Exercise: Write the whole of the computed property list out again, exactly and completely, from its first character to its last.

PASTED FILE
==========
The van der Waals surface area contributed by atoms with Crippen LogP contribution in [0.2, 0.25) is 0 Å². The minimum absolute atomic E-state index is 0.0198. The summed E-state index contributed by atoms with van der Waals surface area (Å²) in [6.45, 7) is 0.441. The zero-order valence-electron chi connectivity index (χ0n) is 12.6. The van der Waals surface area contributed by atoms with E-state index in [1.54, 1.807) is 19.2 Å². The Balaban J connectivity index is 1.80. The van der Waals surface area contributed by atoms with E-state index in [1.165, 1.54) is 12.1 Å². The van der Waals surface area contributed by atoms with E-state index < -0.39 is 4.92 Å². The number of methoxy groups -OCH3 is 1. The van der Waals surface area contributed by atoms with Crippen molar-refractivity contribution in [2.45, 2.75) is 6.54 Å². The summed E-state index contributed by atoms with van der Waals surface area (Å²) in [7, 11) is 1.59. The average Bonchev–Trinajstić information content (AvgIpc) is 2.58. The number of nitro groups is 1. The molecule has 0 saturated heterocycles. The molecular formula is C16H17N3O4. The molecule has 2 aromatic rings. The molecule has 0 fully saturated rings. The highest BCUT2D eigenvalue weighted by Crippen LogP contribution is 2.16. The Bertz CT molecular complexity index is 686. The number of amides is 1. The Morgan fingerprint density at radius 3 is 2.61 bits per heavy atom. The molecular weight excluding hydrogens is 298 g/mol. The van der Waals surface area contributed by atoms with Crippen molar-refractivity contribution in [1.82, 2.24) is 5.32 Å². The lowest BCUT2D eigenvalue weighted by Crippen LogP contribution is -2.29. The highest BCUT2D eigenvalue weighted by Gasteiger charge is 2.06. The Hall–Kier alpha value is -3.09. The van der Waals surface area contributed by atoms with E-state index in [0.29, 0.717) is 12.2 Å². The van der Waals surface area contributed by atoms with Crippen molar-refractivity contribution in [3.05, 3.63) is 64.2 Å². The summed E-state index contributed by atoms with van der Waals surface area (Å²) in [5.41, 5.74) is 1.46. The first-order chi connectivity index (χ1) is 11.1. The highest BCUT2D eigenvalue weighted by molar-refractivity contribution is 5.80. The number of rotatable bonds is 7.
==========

The van der Waals surface area contributed by atoms with Crippen LogP contribution in [0.2, 0.25) is 0 Å². The minimum absolute atomic E-state index is 0.0198. The summed E-state index contributed by atoms with van der Waals surface area (Å²) in [6.45, 7) is 0.441. The zero-order valence-electron chi connectivity index (χ0n) is 12.6. The van der Waals surface area contributed by atoms with E-state index in [1.54, 1.807) is 19.2 Å². The Balaban J connectivity index is 1.80. The van der Waals surface area contributed by atoms with E-state index in [1.165, 1.54) is 12.1 Å². The van der Waals surface area contributed by atoms with E-state index < -0.39 is 4.92 Å². The number of methoxy groups -OCH3 is 1. The van der Waals surface area contributed by atoms with Crippen molar-refractivity contribution in [2.45, 2.75) is 6.54 Å². The summed E-state index contributed by atoms with van der Waals surface area (Å²) in [7, 11) is 1.59. The average Bonchev–Trinajstić information content (AvgIpc) is 2.58. The number of nitro groups is 1. The molecule has 0 saturated heterocycles. The molecular formula is C16H17N3O4. The molecule has 2 aromatic rings. The molecule has 0 fully saturated rings. The highest BCUT2D eigenvalue weighted by Crippen LogP contribution is 2.16. The Bertz CT molecular complexity index is 686. The number of amides is 1. The Morgan fingerprint density at radius 3 is 2.61 bits per heavy atom. The molecular weight excluding hydrogens is 298 g/mol. The van der Waals surface area contributed by atoms with Crippen molar-refractivity contribution in [1.82, 2.24) is 5.32 Å². The lowest BCUT2D eigenvalue weighted by Crippen LogP contribution is -2.29. The highest BCUT2D eigenvalue weighted by Gasteiger charge is 2.06. The Hall–Kier alpha value is -3.09. The van der Waals surface area contributed by atoms with E-state index in [0.29, 0.717) is 12.2 Å². The van der Waals surface area contributed by atoms with Crippen molar-refractivity contribution in [3.05, 3.63) is 64.2 Å². The summed E-state index contributed by atoms with van der Waals surface area (Å²) in [5.41, 5.74) is 1.46. The first-order chi connectivity index (χ1) is 11.1. The highest BCUT2D eigenvalue weighted by molar-refractivity contribution is 5.80. The number of rotatable bonds is 7.